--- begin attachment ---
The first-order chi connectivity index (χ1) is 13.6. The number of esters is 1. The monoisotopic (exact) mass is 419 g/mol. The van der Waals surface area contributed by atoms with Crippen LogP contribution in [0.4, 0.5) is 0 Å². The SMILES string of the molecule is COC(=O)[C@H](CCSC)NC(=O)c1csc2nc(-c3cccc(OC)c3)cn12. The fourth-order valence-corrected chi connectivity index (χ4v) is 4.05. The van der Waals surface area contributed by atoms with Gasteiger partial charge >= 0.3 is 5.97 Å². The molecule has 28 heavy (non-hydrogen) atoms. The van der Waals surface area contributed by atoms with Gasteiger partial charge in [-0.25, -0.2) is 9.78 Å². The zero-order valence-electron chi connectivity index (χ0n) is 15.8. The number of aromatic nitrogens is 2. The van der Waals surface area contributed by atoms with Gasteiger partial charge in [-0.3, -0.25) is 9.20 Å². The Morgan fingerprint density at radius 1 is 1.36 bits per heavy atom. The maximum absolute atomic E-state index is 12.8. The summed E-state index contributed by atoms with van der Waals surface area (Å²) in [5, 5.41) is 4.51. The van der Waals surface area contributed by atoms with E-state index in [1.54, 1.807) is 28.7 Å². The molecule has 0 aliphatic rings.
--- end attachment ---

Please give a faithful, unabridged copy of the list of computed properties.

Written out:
The first-order chi connectivity index (χ1) is 13.6. The number of esters is 1. The monoisotopic (exact) mass is 419 g/mol. The van der Waals surface area contributed by atoms with Crippen LogP contribution in [0.4, 0.5) is 0 Å². The SMILES string of the molecule is COC(=O)[C@H](CCSC)NC(=O)c1csc2nc(-c3cccc(OC)c3)cn12. The fourth-order valence-corrected chi connectivity index (χ4v) is 4.05. The van der Waals surface area contributed by atoms with Gasteiger partial charge >= 0.3 is 5.97 Å². The molecule has 28 heavy (non-hydrogen) atoms. The van der Waals surface area contributed by atoms with Gasteiger partial charge in [-0.25, -0.2) is 9.78 Å². The zero-order valence-electron chi connectivity index (χ0n) is 15.8. The number of aromatic nitrogens is 2. The van der Waals surface area contributed by atoms with Gasteiger partial charge in [-0.3, -0.25) is 9.20 Å². The Morgan fingerprint density at radius 1 is 1.36 bits per heavy atom. The maximum absolute atomic E-state index is 12.8. The summed E-state index contributed by atoms with van der Waals surface area (Å²) in [5, 5.41) is 4.51. The van der Waals surface area contributed by atoms with E-state index in [1.54, 1.807) is 28.7 Å². The molecule has 0 aliphatic rings.